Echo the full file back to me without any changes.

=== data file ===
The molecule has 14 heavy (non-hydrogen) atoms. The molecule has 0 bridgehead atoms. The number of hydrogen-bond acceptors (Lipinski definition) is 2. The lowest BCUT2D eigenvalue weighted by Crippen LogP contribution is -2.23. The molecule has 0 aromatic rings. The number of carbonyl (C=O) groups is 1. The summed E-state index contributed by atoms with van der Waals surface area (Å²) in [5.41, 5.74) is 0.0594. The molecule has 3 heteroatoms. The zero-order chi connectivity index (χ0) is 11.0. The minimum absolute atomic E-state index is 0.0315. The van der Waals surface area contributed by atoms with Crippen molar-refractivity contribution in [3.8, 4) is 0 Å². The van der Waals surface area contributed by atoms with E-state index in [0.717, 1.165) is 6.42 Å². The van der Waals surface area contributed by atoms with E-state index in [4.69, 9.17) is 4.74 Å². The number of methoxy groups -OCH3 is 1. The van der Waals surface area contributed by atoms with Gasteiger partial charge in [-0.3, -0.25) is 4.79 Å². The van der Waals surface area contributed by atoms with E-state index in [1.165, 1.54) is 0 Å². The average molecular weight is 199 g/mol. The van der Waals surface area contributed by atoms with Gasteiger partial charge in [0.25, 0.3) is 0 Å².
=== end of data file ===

The molecule has 14 heavy (non-hydrogen) atoms. The molecule has 0 bridgehead atoms. The number of hydrogen-bond acceptors (Lipinski definition) is 2. The lowest BCUT2D eigenvalue weighted by Crippen LogP contribution is -2.23. The molecule has 0 aromatic rings. The number of carbonyl (C=O) groups is 1. The summed E-state index contributed by atoms with van der Waals surface area (Å²) in [5.41, 5.74) is 0.0594. The molecule has 3 heteroatoms. The zero-order chi connectivity index (χ0) is 11.0. The minimum absolute atomic E-state index is 0.0315. The van der Waals surface area contributed by atoms with Crippen molar-refractivity contribution in [3.8, 4) is 0 Å². The van der Waals surface area contributed by atoms with E-state index in [0.717, 1.165) is 6.42 Å². The van der Waals surface area contributed by atoms with E-state index in [4.69, 9.17) is 4.74 Å². The number of methoxy groups -OCH3 is 1. The van der Waals surface area contributed by atoms with Gasteiger partial charge in [-0.3, -0.25) is 4.79 Å². The van der Waals surface area contributed by atoms with E-state index in [1.165, 1.54) is 0 Å². The average molecular weight is 199 g/mol. The van der Waals surface area contributed by atoms with Gasteiger partial charge in [0.25, 0.3) is 0 Å².